Democrats Tuesday fell short of winning enough votes to move forward with limited debate on their sweeping legislation to reform the financial regulatory system.
The official vote was 58-41, with all of the Republicans and one Democrat — Sen. Ben Nelson of Nebraska — voting against consideration of the reform legislation. Democratic Sen. Jack Reed of Rhode Island, who supported the motion, changed his vote to “no” so he could recommit the bill for reconsideration.
Democrats needed at least one Republican to cross the aisle to obtain the necessary 60 votes to invoke cloture. But that didn’t happen, as was predicted by Senate Republican Leader Mitch McConnell of Kentucky and Sen. Richard Shelby (D-AL).
“I believe that 41 Republicans right now are going to stand together” to block the bill (S. 3217), Shelby, the ranking Republican on the Senate Banking Committee, told a group of community bankers in Washington, DC, Monday, The Washington Post reported..
McConnell echoed the sentiment. “It’s my expectation that we will not go forward with this partisan bill tomorrow [Monday]. That will stimulate the kind of continued discussion” between the two sides, he said on Fox News Sunday.
In a letter to McConnell last week, Senate Majority Leader Harry Reid (D-NV) and Sen. Christopher Dodd (D-CT) called on him to “reconsider your approach and…work with us on this much needed reform.” Reid and Dodd accused Senate Republicans of being “more interested in mischaracterizing the legislation and protecting Wall Street.”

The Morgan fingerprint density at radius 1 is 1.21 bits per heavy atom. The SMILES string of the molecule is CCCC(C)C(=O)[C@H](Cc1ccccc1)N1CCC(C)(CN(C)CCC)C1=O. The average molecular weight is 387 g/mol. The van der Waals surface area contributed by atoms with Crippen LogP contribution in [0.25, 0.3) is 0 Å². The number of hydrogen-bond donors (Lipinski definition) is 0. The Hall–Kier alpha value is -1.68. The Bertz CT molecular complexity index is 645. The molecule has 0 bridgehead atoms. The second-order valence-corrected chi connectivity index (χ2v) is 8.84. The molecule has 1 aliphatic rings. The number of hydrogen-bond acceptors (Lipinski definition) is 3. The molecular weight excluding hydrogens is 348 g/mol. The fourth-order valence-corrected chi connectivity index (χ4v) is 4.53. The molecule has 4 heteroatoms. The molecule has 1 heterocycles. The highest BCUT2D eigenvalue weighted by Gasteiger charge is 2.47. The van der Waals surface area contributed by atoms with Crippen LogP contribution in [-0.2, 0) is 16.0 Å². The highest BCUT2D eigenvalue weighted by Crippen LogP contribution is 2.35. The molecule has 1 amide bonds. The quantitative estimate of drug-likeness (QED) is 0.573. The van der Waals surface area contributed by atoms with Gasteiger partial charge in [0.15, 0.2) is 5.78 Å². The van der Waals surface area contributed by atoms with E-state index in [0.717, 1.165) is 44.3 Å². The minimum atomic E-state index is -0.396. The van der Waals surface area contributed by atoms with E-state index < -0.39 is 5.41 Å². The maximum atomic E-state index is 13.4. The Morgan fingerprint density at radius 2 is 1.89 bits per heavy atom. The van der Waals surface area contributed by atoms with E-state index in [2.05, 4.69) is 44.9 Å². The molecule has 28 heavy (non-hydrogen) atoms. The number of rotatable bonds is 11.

The broad financial regulatory reform bill, which was voted out of the Senate Banking Committee in March (see Daily GPI, March 24), would include a measure that would regulate the $600 trillion opaque derivatives market for the first time. The over-the-counter (OTC) derivatives bill was approved by the Senate Agriculture Committee last Wednesday (see Daily GPI, April 22).
The agriculture panel’s legislation seeks to curb commodities market speculation by forcing OTC derivatives trades onto regulated exchanges and clearinghouses. It makes an exemption to the trading/clearing requirement for large commercial traders who use derivatives to hedge the risk associated with trading of physical products.
The bill includes a provision that would significantly restrict the trading of large banks — such as JPMorgan Chase & Co. and Goldman Sachs Group — by forcing them to spin off their lucrative derivatives trading operations.
Sen. Judd Gregg (R-NH) blasted the agriculture proposal that would require large banks and other swaps dealers to set up independent swap desks, saying it would hurt the “financial vitality” of the U.S. economy and would cause a large number of derivatives customers to go offshore “almost immediately after passage of this bill.”
The agriculture panel bill expressed an “antipathy” toward the large financial houses and derivative users, Gregg said, adding that it “tries to eviscerate the use of derivatives in our economy.”
The legislation clarifies that the trading/clearing exemption would apply to end-users (and their affiliates) who use OTC derivatives to hedge the risk associated with all commodities, as well as the manufacturers of goods.
Financier Warren Buffett also is seeking to exempt existing derivatives contracts from the proposed margin requirements, The Wall Street Journal reported. Buffett’s Berkshire Hathaway has a $63 billion derivatives portfolio, according to Barclays Capital.
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